The global cycle of iron (Fe), a key element to life and one of the most abundant elements in the earth’s crust, is hindered by its low solubility in seawater. This results in phytoplankton (microscopic algae) in large swaths of the global ocean being limited by the scarcity of this important micronutrient. With the weight of its influence on global carbon cycling, the last 30 years of this paradigm has resulted in a field of research dedicated to the accurate quantification of Fe in the marine environment through trace metal clean sampling and handling procedures. The development and standardization of these methods has culminated in an international effort to sample large and representative portions of the global ocean for dissolved trace elements, isotopes, and properties that influence their cycling through the GEOTRACES program . The last 10 years of GEOTRACES efforts has resulted in a 100-fold increase in high quality measurements of trace elements, with Fe at the forefront, providing a wealth of new information to decipher the cycling processes of this micronutrient in the ocean.
One of the primary goals of these data sets is to understand how the distribution of Fe limits primary productivity of phytoplankton and the drawdown of CO2 from the atmosphere into the ocean interior, termed the marine biological carbon pump. However, this task is complicated by the fact that not all chemical forms of Fe in the ocean are available for uptake by phytoplankton. This was demonstrated early in culture studies using organic molecules that bind Fe and change the rate of Fe internalization into phytoplankton cells. Measurements of organic forms of Fe in the natural marine environment has revealed >99% of the dissolved Fe exists in these forms, an observation that has held throughout the water column and across ocean basins sampled in the GEOTRACES program. Understanding the bioavailability of Fe in natural marine systems therefore requires an understanding of the stability and concentration of these organic complexes and how they influence the Fe available for uptake by marine phytoplankton. Drawing a connection between uptake rates and measurements of organic forms of Fe is not trivial, as evidence suggests that these forms are not a simple mixture of one or two compounds that can be chemically characterized, but rather a complex spectrum of compounds whose shared influence contribute to an integrated measurement of stability and concentration observed in the natural marine environment.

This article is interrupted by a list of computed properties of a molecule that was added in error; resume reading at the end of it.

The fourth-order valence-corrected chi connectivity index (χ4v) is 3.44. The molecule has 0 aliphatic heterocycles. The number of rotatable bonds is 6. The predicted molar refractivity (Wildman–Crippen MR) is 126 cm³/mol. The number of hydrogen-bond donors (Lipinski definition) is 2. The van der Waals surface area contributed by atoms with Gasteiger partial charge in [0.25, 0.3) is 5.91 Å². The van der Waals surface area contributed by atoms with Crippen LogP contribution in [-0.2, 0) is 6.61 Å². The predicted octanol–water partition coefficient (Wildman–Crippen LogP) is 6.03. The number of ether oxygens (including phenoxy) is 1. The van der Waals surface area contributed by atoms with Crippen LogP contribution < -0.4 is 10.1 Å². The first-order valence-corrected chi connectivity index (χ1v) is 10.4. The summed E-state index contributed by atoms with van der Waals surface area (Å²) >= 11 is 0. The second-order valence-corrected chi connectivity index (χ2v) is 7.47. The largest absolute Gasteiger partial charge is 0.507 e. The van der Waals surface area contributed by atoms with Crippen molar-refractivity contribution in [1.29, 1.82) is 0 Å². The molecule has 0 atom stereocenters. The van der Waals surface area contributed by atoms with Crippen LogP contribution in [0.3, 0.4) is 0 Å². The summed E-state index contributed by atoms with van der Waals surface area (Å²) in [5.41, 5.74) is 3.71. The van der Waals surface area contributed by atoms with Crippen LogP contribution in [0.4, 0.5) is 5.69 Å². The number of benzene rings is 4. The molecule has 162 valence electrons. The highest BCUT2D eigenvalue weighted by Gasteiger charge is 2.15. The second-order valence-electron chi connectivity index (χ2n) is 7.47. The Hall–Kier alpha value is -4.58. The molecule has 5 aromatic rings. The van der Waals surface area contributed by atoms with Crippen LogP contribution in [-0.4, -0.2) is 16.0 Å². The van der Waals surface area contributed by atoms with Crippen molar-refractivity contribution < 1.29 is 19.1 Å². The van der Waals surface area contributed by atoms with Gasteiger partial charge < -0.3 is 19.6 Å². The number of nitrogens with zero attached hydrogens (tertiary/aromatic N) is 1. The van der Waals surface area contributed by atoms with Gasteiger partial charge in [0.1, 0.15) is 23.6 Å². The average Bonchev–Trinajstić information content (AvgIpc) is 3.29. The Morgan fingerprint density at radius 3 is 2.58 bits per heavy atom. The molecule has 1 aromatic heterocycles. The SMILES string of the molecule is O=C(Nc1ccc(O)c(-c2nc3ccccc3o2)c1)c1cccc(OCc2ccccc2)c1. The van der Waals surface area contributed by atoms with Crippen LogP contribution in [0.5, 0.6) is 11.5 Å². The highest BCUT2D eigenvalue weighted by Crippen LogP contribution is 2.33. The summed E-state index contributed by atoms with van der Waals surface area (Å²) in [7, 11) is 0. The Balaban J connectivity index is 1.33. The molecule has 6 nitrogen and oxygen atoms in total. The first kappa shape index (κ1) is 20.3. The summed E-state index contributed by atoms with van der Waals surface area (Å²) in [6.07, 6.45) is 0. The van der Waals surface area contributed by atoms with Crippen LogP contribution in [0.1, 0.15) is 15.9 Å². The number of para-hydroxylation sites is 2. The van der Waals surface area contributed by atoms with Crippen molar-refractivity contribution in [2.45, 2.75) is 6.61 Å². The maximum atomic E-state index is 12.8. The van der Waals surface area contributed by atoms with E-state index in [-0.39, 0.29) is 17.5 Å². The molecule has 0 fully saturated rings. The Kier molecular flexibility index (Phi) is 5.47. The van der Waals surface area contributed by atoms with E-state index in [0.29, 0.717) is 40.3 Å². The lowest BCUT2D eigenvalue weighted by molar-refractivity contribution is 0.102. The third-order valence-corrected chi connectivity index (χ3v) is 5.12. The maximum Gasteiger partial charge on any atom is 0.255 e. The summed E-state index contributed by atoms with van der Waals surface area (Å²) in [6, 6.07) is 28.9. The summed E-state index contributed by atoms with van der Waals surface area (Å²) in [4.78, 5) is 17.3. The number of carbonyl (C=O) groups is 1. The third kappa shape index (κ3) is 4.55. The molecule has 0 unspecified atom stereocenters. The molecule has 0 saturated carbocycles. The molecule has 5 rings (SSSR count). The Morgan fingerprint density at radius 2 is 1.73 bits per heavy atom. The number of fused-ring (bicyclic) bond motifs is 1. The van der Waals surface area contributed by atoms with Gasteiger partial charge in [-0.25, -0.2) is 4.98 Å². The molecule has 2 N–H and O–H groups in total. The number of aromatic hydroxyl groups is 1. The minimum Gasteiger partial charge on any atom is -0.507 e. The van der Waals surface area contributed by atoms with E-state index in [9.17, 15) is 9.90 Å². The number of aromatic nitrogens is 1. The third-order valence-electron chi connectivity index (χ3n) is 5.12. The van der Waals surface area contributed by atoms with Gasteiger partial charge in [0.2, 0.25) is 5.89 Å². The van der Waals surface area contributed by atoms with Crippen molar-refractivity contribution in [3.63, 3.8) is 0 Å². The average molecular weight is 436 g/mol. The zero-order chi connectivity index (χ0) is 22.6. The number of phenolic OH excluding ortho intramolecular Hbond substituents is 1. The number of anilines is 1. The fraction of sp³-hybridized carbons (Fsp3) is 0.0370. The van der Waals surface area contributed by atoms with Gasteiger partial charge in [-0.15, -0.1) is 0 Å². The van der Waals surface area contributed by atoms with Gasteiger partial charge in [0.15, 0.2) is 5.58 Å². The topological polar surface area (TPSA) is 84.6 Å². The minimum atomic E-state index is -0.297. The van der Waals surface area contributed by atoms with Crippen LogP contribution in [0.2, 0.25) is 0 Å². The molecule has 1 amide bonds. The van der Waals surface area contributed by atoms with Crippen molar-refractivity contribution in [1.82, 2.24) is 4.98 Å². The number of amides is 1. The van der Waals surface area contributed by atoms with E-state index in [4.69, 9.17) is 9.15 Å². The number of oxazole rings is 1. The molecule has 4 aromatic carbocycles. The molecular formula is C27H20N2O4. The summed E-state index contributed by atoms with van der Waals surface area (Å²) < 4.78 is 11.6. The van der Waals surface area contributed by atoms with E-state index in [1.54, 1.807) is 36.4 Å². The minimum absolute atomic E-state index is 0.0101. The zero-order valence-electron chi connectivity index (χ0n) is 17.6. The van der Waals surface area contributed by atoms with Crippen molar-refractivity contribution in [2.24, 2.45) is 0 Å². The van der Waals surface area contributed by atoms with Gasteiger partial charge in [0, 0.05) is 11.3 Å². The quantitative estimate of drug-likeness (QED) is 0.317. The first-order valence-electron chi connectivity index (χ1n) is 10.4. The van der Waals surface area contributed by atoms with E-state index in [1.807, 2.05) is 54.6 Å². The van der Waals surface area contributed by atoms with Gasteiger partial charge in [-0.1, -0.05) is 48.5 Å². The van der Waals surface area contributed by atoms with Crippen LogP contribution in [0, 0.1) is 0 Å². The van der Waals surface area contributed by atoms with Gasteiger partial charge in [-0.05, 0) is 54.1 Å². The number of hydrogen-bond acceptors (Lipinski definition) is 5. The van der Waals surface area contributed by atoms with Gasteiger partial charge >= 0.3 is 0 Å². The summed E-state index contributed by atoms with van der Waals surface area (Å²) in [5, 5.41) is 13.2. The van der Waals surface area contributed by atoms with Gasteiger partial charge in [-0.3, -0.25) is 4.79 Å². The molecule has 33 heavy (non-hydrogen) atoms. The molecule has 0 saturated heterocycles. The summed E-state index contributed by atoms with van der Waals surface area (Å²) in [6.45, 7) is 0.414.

This study represents an important advancement in building a framework for connecting these two independent measurements in the marine Fe cycle. We have taken samples from distinct regions across the global ocean, measured their properties of organic complexation, loaded these complexes with a radioactive Fe isotope, and tracked the internalization rates from these forms to a diverse set of phytoplankton species. The approach established and verified in this study opens a new way for determining Fe bioavailability in samples from across the oceans, and enables modeling of in situ Fe uptake rates by phytoplankton based simply on measured Fe concentrations.